Melioidosis is an opportunistic tropical infection caused by the environmental bacterium Burkholderia pseudomallei. In northern Australia, most patients present with the disease during the wet season, when heavy rainfall increases the B. pseudomallei load in the top soil.1 An increase in the number of pneumonic presentations has been noted after cyclones and tropical storms;2 it has been proposed that heavy rainfall during severe weather events increases the environmental load of B. pseudomallei, while the associated high winds aerosolise the organism, increasing the risk of inhalation and, in susceptible hosts, disease.1 As the frequency of severe weather events is predicted to increase as a result of global climate change, some authors have warned of a potential rise in the burden of melioidosis.3
More than 280 000 people live in Far North Queensland (FNQ), an area where severe weather events are common and the incidence of melioidosis is among the highest in the world.4 The Queensland electronic laboratory database (AUSLAB) was established in January 1997. Between this time and December 2016, 197 microbiologically confirmed cases of melioidosis in FNQ were registered; they were categorised as being associated with a severe weather event if they occurred within 21 days and 150 kilometres of a tropical cyclone.2 During this 20-year study period, 37 tropical cyclones made landfall or passed within 150 kilometres of the FNQ coastline (online Appendix). There was no consistent association between these severe weather events and the incidence of melioidosis; ten cases of the disease (5% of all melioidosis cases) were associated with a tropical cyclone, of which only seven (4%) included pulmonary symptoms (Box). The significance of even these low numbers is confounded by the fact that the cyclone season coincides with the December–April wet season, when most melioidosis cases are reported (154 of the 197 cases [78%] between 1997 and 2016).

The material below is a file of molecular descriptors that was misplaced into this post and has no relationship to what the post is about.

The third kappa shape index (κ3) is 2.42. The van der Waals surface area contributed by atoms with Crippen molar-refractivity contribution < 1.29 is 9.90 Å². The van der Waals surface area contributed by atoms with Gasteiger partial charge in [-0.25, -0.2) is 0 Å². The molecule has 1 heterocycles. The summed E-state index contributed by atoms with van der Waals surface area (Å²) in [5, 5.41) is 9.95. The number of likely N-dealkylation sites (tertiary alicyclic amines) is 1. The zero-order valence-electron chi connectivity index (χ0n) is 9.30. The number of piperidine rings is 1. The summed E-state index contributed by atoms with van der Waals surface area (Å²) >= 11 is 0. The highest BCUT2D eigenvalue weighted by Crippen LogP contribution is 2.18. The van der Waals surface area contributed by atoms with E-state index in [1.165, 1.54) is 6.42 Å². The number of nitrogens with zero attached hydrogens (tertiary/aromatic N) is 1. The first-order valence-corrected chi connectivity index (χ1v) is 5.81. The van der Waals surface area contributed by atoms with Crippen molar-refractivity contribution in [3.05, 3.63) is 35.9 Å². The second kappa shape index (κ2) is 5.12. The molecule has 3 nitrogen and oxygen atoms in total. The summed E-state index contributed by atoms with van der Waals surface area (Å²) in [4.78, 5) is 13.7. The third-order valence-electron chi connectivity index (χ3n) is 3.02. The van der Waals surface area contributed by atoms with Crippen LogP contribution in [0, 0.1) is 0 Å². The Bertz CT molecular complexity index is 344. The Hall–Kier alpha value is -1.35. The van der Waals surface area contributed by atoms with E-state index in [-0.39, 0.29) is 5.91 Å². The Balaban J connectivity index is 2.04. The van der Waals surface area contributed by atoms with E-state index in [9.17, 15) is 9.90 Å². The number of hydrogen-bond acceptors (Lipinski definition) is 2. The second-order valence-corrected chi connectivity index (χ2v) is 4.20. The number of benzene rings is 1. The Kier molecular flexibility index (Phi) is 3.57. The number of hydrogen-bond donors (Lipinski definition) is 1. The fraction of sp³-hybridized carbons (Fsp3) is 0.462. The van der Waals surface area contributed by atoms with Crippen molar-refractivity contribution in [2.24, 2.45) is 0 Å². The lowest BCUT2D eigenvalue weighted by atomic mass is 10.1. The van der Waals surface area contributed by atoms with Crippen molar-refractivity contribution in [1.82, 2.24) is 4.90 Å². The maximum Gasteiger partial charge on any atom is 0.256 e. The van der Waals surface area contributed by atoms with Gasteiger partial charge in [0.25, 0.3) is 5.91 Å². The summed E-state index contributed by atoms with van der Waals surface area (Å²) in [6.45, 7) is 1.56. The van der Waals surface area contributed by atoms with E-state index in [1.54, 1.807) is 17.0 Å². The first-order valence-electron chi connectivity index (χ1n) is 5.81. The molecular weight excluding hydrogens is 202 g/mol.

While the population density in some parts of FNQ is relatively low, this does not explain our findings. Most tropical cyclones passed through populated areas, and two of the largest ever recorded in Australia (Yasi and Larry) passed through the Cassowary Coast region, which has more than 30 000 residents. Further, no cases were associated with the three tropical cyclones that affected the Torres Strait region, where the incidence of melioidosis is particularly high.4
Even when a correlation between severe weather events and melioidosis has been reported, it has concerned only a minority of cases; in one Northern Territory report, only two of 13 severe weather events were associated with an increase in case numbers,2 suggesting that other environmental factors are more important for explaining variations in the incidence of melioidosis. The strong association with the wet season highlights the significance of rainfall, but other factors include the timing of the rainfall, the physico-chemical properties of the local soil, and fluctuations in the dewpoint and groundwater levels.1,3,5 Improving understanding of these more subtle factors may help clinicians predict the temporo-spatial epidemiology of the disease more reliably.
Received 21 November 2016, accepted 6 January 2017
- 1. Cheng AC, Currie BJ. Melioidosis: epidemiology, pathophysiology, and management. Clin Microbiol Rev 2005; 18: 383-416.
- 2. Cheng AC, Jacups SP, Gal D, et al. Extreme weather events and environmental contamination are associated with case-clusters of melioidosis in the Northern Territory of Australia. Int J Epidemiol 2006; 35: 323-329.
- 3. Kaestli M, Grist EP, Ward L, et al. The association of melioidosis with climatic factors in Darwin, Australia: a 23-year time-series analysis. J Infect 2016; 72: 687-697.
- 4. Faa AG, Holt PJ. Melioidosis in the Torres Strait islands of far North Queensland. Commun Dis Intell Q Rep 2002; 26: 279-283.
- 5. Hantrakun V, Rongkard P, Oyuchua M, et al. Soil nutrient depletion is associated with the presence of Burkholderia pseudomallei. Appl Environ Microbiol 2016; 82: 7086-7092.
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